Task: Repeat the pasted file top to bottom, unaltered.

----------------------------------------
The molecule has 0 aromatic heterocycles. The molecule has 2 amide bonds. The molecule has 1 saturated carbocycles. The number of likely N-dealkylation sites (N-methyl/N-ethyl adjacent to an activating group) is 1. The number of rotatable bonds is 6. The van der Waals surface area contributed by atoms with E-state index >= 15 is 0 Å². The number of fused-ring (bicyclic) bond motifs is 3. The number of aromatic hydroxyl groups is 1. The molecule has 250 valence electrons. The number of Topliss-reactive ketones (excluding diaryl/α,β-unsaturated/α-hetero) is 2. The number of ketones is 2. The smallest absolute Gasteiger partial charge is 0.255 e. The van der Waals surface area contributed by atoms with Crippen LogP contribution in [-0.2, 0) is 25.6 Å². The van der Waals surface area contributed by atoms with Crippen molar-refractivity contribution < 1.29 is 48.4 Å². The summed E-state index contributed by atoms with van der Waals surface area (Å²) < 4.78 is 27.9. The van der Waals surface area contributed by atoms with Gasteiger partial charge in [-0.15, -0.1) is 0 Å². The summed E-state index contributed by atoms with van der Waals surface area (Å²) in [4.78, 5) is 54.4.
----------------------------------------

The molecule has 0 aromatic heterocycles. The molecule has 2 amide bonds. The molecule has 1 saturated carbocycles. The number of likely N-dealkylation sites (N-methyl/N-ethyl adjacent to an activating group) is 1. The number of rotatable bonds is 6. The van der Waals surface area contributed by atoms with E-state index >= 15 is 0 Å². The number of fused-ring (bicyclic) bond motifs is 3. The number of aromatic hydroxyl groups is 1. The molecule has 250 valence electrons. The number of Topliss-reactive ketones (excluding diaryl/α,β-unsaturated/α-hetero) is 2. The number of ketones is 2. The smallest absolute Gasteiger partial charge is 0.255 e. The van der Waals surface area contributed by atoms with Crippen LogP contribution in [-0.2, 0) is 25.6 Å². The van der Waals surface area contributed by atoms with Crippen molar-refractivity contribution < 1.29 is 48.4 Å². The summed E-state index contributed by atoms with van der Waals surface area (Å²) < 4.78 is 27.9. The van der Waals surface area contributed by atoms with Gasteiger partial charge in [-0.15, -0.1) is 0 Å². The summed E-state index contributed by atoms with van der Waals surface area (Å²) in [4.78, 5) is 54.4.